This project will identify the data requirements and modelling framework to derive exposure information to enable a better understanding of the vulnerability of people, buildings and infrastructure.
This project is measuring and gaining a greater understanding of the impacts of natural hazards in terms of the toll of human life, injuries and building damage in order to provide an evidence base for emergency management policy and practice.
This poster introduces a rapid seismic assessment method for reinforced concrete buildings in regions of low to moderate seismicity such as Australia.
These various projects are looking at firefighter health and safety, particularly looking at the effects of sleep and stress on operationaly readiness.
Poor performance has been exhibited by lightly reinforced concrete walls in past earthquake events, including single-crack failures from a large concentration of plasticity occurring over a short height at the wall base.
The aim of this research was to examine the relationship between firefighters’ sleep, physical activity, and physical task performance during real and simulated bushfire suppression.
The project applies ecological-economic methods to help build the resilience and sustainability of remote Indigenous communities across northern Australia.
This study will improve our knowledge of the prevalence of mental health disorders amongst Australian volunteer and career firefighters, as well as our understanding of the range of factors contributing to better and worse mental health outcomes.
This project is about what went right –a disaster where the whole community responded in exactly the right way, at the right time saving tens of thousands of lives.
This research project will analyse the relationships among bushfires and prescribed fires, soil carbon, forested catchments and water quality.
This project will investigate the impacts of land use types on river water quality during base-flow and storm-flow conditions for areas subjected to bushfires in Victoria.
This project will deliver a prescribed burning atlas to guide implementation of ‘tailor-made’ prescribed burning strategies to suit the biophysical, climatic and human context of all bioregions across southern Australia
This research introduces model input data reduction using the discrete wavelet transform to the hydrological sciences.
Operational fire models rely on wind reduction factors to relate the standard meteorological measured or forecast wind speed to the flame-height wind speeds within a tree canopy.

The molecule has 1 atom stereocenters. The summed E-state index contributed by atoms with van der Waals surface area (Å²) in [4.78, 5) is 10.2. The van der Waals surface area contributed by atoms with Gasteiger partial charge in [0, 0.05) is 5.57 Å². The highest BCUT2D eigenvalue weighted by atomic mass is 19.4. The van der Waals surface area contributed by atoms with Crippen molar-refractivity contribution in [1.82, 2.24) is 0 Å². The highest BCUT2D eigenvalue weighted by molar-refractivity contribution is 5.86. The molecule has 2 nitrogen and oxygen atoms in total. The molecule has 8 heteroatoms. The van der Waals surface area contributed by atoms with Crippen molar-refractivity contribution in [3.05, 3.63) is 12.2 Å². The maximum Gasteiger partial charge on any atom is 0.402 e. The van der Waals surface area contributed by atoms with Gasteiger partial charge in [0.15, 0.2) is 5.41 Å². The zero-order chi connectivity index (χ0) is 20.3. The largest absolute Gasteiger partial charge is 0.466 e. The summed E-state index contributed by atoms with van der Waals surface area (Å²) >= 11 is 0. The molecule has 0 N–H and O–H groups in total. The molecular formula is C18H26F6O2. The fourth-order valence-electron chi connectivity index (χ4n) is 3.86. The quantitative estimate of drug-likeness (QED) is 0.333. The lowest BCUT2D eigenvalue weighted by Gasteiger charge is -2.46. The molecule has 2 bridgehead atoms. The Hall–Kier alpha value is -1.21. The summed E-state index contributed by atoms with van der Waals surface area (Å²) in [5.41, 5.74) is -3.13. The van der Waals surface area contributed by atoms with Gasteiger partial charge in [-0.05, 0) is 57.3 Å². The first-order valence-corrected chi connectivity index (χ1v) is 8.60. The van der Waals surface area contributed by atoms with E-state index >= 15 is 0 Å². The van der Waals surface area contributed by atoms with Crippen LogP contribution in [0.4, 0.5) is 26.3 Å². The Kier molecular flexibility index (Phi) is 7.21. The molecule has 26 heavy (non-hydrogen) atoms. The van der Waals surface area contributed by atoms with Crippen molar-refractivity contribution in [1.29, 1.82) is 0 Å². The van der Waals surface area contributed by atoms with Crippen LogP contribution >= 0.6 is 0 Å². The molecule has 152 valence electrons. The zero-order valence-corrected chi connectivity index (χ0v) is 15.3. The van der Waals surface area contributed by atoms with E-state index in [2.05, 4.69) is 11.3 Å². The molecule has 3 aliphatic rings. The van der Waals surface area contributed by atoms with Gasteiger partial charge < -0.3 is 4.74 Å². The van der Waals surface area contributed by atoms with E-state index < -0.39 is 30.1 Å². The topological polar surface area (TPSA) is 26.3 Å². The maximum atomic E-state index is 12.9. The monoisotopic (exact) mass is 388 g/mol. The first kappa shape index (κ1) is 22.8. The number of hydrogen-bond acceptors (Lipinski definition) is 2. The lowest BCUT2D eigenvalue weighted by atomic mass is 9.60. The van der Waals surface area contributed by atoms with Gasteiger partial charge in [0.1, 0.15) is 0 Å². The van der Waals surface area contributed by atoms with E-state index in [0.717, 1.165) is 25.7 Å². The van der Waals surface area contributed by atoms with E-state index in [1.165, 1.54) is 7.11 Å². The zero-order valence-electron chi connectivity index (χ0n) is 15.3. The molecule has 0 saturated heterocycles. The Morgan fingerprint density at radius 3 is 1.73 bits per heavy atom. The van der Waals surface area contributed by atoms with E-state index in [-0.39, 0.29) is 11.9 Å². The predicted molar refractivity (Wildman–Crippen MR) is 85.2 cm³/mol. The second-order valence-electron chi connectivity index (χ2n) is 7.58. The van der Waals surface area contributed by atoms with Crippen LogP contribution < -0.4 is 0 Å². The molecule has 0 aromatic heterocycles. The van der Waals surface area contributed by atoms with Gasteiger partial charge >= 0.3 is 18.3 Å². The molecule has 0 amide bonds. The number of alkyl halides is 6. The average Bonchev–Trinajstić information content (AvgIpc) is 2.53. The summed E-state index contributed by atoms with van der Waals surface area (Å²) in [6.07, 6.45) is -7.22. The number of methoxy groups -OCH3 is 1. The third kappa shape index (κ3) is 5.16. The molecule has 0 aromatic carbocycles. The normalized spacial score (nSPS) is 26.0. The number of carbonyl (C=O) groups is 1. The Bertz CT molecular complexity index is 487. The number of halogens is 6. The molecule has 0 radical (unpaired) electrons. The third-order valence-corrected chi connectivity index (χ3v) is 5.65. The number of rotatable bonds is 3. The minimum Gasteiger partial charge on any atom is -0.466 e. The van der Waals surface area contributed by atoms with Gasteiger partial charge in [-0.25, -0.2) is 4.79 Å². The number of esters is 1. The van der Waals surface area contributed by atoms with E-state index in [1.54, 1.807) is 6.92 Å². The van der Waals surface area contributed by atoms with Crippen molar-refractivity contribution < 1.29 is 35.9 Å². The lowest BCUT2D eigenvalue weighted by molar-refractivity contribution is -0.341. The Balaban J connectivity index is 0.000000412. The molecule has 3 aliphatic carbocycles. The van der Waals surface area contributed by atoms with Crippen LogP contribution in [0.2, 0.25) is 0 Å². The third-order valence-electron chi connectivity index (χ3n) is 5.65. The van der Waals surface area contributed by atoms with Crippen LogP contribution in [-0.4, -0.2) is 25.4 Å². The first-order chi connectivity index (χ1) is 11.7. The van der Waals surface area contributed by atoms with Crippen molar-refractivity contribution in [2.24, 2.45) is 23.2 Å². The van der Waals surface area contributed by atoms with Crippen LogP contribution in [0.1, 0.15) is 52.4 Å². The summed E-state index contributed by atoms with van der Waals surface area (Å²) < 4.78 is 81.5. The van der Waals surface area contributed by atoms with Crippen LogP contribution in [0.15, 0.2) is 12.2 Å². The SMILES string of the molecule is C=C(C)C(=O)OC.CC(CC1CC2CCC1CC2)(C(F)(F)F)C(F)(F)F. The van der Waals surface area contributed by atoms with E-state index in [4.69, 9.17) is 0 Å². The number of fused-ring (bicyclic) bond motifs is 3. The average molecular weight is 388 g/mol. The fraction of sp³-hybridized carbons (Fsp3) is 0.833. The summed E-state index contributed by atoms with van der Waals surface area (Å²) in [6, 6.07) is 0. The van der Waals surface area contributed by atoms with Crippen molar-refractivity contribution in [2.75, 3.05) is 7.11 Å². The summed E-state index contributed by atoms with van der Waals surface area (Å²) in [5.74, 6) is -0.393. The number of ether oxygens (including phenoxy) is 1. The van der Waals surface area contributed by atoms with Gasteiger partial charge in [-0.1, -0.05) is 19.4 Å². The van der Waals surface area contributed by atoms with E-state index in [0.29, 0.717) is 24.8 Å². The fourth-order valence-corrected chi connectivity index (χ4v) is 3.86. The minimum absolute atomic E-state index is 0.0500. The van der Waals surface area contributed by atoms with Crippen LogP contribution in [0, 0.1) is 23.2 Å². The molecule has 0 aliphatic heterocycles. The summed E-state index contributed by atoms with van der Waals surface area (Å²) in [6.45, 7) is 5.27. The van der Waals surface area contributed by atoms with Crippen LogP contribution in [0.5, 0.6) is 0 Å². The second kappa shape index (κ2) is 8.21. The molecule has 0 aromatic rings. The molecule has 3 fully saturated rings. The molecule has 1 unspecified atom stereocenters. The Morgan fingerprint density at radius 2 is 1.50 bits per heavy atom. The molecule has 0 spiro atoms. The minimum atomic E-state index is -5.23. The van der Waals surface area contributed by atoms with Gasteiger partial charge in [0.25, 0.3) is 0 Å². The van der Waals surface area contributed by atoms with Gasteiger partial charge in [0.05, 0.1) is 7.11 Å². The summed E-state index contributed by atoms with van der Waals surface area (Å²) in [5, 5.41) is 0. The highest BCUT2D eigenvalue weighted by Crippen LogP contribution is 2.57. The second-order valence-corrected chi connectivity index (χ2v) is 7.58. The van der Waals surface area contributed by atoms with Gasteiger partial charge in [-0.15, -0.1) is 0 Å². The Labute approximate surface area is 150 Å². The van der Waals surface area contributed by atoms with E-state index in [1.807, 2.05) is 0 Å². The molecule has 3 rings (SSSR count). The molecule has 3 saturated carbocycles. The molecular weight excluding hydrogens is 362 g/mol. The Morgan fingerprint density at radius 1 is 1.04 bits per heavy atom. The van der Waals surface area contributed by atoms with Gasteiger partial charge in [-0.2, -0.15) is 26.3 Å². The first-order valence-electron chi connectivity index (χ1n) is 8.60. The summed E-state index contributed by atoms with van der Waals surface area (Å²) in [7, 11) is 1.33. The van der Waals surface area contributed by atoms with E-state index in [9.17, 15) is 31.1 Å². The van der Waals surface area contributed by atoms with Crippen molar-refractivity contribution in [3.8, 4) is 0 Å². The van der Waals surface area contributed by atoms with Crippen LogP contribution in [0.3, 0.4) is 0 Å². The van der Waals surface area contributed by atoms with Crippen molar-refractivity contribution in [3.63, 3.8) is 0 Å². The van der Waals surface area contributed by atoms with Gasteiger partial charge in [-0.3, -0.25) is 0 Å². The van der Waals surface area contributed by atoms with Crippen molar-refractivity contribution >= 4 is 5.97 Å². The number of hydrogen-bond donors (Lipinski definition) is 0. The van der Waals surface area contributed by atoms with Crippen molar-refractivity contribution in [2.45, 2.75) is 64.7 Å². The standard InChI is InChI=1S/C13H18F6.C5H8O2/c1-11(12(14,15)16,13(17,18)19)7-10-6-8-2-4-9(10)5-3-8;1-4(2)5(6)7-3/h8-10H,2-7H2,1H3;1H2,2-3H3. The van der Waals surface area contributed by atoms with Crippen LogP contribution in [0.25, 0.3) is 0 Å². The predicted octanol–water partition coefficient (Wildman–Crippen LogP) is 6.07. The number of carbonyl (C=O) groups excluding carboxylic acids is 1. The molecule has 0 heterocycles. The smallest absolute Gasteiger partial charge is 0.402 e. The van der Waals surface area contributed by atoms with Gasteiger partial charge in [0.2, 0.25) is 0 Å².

This project aims to better describe the nature of bushfires, especially very severe ones, and the effect of land-use planning responses in reducing bushfire risk across a wide range of values and assets.
Bushfire management involves making decisions about complex issues that involve people, communities, stakeholders and organisations with many different perceptions and objectives.
A key problem in wildfire modelling is how to capture dynamic fire behaviour in models suitable for operational use.
With the emergence of ensemble-based fire modelling, it is necessary to recast wind fields in probabilistic terms
DELWP is trialing the use of a statewide network of in-situ fuel moisture sensors to provide real-time online fuel moisture information for planned burning
The bushfire behaviour and management group of the University of Melbourne is conducting a project to identify the thresholds beyond which dynamic fire behaviour becomes a dominant factor and determine the combination of conditions for such behaviours to occur.
To describe the actual and potential costs and benefits of bushfire preparedness and response operations through the assessment of specific Victorian case studies
Providing mapping tools from detailed research, modelling and analysis of the occurrence and effects of fire in savanna landscapes in northern Australia to assist with fire management
This PhD research aims to develop and assess methods, using stereo satellite imagery and laser scanning data, to extract 3d tree structural parameters for the accurately estimating biomass / carbon stocks in NT mesic savannas.
This project focuses on improving the capability of land managers to use prescribed fire to reduce fuel loads, while at the same time mitigating the risks of loss of water yield and carbon sequestration capacity.
Current methods of fire detection using remote sensing rely on contextual algorithms to characterise fire.